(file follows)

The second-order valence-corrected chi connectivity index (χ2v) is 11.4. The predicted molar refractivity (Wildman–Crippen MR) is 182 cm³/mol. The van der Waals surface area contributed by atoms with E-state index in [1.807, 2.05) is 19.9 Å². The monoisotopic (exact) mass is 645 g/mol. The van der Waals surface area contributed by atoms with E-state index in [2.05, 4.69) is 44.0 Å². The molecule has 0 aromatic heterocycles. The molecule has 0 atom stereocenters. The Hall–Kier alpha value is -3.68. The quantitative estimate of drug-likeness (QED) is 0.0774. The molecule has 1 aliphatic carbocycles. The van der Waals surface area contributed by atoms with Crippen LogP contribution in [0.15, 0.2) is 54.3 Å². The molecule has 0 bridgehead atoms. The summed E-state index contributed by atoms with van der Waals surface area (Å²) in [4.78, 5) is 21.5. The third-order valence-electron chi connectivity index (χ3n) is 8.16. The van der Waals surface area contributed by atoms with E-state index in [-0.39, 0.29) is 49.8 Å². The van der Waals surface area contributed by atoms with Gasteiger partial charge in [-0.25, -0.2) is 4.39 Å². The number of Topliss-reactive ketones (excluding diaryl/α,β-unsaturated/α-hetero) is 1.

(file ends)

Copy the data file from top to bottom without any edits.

The second-order valence-corrected chi connectivity index (χ2v) is 11.4. The predicted molar refractivity (Wildman–Crippen MR) is 182 cm³/mol. The van der Waals surface area contributed by atoms with E-state index in [1.807, 2.05) is 19.9 Å². The monoisotopic (exact) mass is 645 g/mol. The van der Waals surface area contributed by atoms with E-state index in [2.05, 4.69) is 44.0 Å². The molecule has 0 aromatic heterocycles. The molecule has 0 atom stereocenters. The Hall–Kier alpha value is -3.68. The quantitative estimate of drug-likeness (QED) is 0.0774. The molecule has 1 aliphatic carbocycles. The van der Waals surface area contributed by atoms with Crippen LogP contribution in [0.15, 0.2) is 54.3 Å². The molecule has 0 bridgehead atoms. The summed E-state index contributed by atoms with van der Waals surface area (Å²) in [4.78, 5) is 21.5. The third-order valence-electron chi connectivity index (χ3n) is 8.16. The van der Waals surface area contributed by atoms with E-state index in [-0.39, 0.29) is 49.8 Å². The van der Waals surface area contributed by atoms with Gasteiger partial charge in [-0.25, -0.2) is 4.39 Å². The number of Topliss-reactive ketones (excluding diaryl/α,β-unsaturated/α-hetero) is 1.